August 10, 2006

On Da'wah in the West

The following is a comment I wrote to Emmanuel, a Catholic Malaysian blogger, who was responding to a post written by MENJ regarding South Korean missionaries who are being expelled from Afghanistan. After posting this comment, I thought I would cross-post it onto this blog and some others.

Emmanuel: Da’wah, as practiced by Muslims in the West, is almost invisible. I do not say this negatively, merely as a statement of fact. In the US (at least), da’wah to non-Muslims is rarely done face-to-face, unlike, say, the Mormons or JWs. We don’t ride around the neighborhood on bicycles in white shirts and dark ties, asking people to convert. We also don’t pass out cartoon tracts like Jack Chick’s or booklets like the JW’s, leaving them lying around for people to read (although I will say I don’t think badly of the JW booklets). In fact, the only Muslim da’wah group I’ve ever met members of face-to-face were only interested in meeting other Muslims, trying to get lax brothers and sisters to become more devout. Certainly no one ever came up to me and asked me to become Muslim, which is more than the Christians (including some members of my family) can say.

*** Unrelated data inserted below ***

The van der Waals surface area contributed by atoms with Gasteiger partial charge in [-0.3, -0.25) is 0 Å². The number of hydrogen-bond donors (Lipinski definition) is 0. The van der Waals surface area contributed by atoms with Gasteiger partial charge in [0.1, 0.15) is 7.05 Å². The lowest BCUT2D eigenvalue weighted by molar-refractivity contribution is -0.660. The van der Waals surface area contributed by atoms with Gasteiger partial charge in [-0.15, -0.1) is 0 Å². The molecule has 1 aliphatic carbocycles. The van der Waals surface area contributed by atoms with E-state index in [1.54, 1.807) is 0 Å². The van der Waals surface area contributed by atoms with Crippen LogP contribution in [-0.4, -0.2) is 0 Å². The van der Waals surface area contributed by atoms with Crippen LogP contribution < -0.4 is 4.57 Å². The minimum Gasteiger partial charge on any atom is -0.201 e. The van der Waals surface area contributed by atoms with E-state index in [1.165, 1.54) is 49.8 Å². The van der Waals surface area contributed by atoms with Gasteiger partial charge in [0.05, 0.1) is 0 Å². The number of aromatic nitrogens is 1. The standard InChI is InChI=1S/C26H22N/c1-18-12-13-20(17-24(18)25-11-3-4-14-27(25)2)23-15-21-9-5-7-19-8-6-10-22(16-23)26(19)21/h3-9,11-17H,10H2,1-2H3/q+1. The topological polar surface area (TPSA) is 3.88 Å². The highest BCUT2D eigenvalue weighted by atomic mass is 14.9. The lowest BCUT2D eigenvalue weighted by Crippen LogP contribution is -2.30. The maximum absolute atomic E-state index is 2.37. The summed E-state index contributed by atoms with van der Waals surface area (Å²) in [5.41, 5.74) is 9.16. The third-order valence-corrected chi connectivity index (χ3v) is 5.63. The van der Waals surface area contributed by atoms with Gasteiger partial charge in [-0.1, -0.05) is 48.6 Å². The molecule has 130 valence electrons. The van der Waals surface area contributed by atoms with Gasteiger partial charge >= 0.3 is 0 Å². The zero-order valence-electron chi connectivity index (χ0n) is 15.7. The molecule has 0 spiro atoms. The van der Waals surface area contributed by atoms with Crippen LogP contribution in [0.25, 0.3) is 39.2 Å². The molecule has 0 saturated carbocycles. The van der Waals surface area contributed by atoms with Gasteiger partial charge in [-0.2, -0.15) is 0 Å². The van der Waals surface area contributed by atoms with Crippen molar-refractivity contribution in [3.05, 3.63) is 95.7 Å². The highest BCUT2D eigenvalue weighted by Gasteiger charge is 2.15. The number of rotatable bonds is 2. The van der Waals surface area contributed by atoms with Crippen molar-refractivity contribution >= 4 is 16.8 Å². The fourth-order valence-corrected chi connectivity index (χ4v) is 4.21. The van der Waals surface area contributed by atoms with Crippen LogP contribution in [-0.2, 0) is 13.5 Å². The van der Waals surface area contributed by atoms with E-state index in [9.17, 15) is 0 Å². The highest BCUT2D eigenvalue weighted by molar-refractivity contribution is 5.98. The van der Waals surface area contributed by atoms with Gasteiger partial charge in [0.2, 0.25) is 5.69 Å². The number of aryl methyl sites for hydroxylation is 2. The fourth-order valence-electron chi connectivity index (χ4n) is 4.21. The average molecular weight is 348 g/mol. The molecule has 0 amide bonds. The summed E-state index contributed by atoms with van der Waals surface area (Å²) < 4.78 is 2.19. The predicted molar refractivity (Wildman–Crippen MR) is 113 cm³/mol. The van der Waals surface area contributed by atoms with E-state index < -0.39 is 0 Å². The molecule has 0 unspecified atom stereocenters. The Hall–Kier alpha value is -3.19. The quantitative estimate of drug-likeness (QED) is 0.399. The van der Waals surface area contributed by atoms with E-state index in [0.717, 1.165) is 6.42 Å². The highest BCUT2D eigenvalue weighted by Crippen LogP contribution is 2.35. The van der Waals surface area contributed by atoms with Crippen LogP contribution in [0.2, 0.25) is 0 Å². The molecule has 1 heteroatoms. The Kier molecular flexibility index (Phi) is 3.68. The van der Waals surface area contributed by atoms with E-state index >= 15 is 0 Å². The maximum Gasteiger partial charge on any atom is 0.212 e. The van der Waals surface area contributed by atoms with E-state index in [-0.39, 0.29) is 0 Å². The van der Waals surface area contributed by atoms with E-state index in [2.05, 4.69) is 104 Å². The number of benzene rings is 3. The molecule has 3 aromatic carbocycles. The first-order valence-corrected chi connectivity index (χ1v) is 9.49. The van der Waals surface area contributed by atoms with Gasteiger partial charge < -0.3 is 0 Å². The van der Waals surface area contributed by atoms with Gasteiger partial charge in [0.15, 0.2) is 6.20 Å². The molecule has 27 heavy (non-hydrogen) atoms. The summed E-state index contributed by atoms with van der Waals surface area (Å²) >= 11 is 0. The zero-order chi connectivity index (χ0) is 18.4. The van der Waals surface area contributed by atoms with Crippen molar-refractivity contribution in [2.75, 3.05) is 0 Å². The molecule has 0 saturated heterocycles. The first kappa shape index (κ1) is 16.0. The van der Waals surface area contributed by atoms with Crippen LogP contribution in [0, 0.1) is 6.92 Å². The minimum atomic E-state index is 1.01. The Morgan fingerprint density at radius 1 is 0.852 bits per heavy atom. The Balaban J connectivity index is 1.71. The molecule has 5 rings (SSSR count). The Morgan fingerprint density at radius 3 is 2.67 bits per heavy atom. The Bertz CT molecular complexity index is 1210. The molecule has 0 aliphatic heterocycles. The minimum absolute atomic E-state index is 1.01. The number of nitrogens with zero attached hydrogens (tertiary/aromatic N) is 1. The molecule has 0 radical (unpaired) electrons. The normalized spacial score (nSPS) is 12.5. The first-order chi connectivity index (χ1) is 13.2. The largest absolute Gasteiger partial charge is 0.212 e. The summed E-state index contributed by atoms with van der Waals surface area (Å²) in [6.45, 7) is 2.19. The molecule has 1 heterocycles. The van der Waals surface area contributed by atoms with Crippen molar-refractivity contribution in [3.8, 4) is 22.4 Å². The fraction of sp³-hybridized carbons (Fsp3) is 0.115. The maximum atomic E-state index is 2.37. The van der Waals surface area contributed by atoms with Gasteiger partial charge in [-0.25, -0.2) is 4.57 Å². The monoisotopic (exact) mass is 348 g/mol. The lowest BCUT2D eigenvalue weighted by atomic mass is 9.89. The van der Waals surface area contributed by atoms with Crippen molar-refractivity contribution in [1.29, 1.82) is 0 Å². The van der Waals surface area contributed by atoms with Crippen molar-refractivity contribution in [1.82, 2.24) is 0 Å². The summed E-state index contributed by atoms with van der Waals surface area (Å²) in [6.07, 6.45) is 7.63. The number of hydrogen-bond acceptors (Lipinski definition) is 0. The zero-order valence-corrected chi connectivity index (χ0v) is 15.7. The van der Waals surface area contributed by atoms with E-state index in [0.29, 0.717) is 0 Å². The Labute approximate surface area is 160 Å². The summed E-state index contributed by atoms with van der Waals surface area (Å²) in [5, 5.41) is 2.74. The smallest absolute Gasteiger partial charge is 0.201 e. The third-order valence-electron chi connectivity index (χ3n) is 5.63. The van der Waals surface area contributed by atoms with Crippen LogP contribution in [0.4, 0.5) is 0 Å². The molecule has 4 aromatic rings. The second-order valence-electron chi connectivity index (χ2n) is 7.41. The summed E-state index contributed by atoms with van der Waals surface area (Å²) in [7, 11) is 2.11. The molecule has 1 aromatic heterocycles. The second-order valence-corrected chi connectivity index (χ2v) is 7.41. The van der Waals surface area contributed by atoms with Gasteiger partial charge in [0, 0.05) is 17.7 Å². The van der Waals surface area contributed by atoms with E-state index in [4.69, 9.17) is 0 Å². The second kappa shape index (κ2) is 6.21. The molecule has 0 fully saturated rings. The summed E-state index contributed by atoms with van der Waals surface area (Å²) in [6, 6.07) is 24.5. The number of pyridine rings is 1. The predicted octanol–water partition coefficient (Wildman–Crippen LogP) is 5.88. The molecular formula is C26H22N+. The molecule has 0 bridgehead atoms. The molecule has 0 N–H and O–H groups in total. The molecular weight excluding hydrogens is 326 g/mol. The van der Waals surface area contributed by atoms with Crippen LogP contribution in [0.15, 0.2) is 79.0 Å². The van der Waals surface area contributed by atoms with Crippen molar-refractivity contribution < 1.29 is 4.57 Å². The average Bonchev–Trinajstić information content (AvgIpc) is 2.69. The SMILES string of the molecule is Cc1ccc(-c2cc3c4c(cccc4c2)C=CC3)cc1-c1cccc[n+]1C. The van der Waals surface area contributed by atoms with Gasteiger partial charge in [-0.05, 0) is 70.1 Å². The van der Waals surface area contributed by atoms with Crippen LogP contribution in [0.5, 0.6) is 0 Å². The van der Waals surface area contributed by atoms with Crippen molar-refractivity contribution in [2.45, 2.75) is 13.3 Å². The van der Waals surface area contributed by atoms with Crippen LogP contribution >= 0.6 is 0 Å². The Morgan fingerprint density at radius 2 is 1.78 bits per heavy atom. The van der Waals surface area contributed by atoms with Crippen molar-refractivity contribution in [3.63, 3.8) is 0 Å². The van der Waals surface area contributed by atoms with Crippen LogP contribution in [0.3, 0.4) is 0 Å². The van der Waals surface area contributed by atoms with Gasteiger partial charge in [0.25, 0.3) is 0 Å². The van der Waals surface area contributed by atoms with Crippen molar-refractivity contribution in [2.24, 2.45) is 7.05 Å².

I see by your blog that you’re Catholic (as I was, once, long ago). Muslims are like Catholics in that neither group really needs to do da’wah. If someone is interested in Catholicism, you try to answer their questions and perhaps provide a Bible to help them understand the religion or direct them to other people who are more knowledgeable. That’s how it is in Islam. For many Muslims in the West, the greatest source of Da’wah is the Qur’an itself. It was my study of the Qur’an over a period of four years that ultimately led to my becoming a Muslim. A lot of questions were answered for me by people on the internet, whether in the form of reading articles or by sending e-mails to ask peoplle questions, but in all cases it was I who made the initial contact.

But far too many Christian missionaries use underhanded tactics in trying to convert people. Unlike MENJ, I do think it is constructive, both in the long- and short-term, to ban missionaries. Read the famous article, The Stealth Crusade, published in Mother Jones magazine four years ago, and you’ll begin to understand some of our concerns.

1 comment:

DrMaxtor said...

Well said!